Last week during the Wild & Crazy Ideas session at ASPLOS, I mentioned floating point addresses, and several people asked me about it later. I partially incorrectly attributed it to Jim Kajiya; the CS Tech Report on the Caltech Object Machine (COM) is by Dally and Kajiya (in that order).
The basic premise is that segmented architectures with fixed-size segments are always a pain because the segments are never the right size -- either the segment is too small, or if they're large, you can't have enough of them to be useful. In COM, the exponent of a floating-point number can be considered the object identifier, and the mantissa can be considered the offset within the object. Since the boundary between the exponent and the mantissa is flexible, you can have lots of small objects, or a few large objects, under system & compiler control.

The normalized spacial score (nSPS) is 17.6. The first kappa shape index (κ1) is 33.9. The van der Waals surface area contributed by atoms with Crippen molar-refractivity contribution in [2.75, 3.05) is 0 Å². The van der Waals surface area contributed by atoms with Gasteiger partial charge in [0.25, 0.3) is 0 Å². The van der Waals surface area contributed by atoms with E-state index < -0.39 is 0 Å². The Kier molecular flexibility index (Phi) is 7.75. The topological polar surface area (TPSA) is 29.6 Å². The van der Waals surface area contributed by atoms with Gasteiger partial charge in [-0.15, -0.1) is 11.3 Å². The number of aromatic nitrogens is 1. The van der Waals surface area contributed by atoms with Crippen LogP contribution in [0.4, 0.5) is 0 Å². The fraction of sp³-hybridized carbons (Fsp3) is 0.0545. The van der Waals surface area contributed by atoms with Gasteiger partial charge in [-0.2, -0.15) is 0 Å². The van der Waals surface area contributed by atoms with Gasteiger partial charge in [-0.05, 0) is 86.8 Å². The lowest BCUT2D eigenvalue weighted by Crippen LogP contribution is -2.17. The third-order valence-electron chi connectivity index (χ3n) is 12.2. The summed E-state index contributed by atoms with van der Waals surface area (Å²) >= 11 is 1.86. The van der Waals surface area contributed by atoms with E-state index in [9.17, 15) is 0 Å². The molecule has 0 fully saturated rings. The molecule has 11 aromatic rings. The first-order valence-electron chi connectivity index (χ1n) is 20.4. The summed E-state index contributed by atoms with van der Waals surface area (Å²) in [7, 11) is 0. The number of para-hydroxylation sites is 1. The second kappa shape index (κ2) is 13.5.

It's been a while since I looked at it; I think objects are limited to a power of two in size, so bounds checks on them will prevent gross memory allocation violations, but not necessarily subtle off-by-one bounds errors. Other obvious questions I don't recall the answers to include how memory fragmentation is avoided.
I'm curious how this concept could be melded with modern compiler array privatization techniques. COM seems, offhand, to be very good for arrays but less useful for heterogeneous objects, and privatization could certainly help there.
The link above is to a Caltech technical report, but I believe they also got an ISCA paper out of it; I don't know if the two are the same. The TR talks about a machine simulation; as far as I know, no prototype was actually built, but I could easily be wrong there.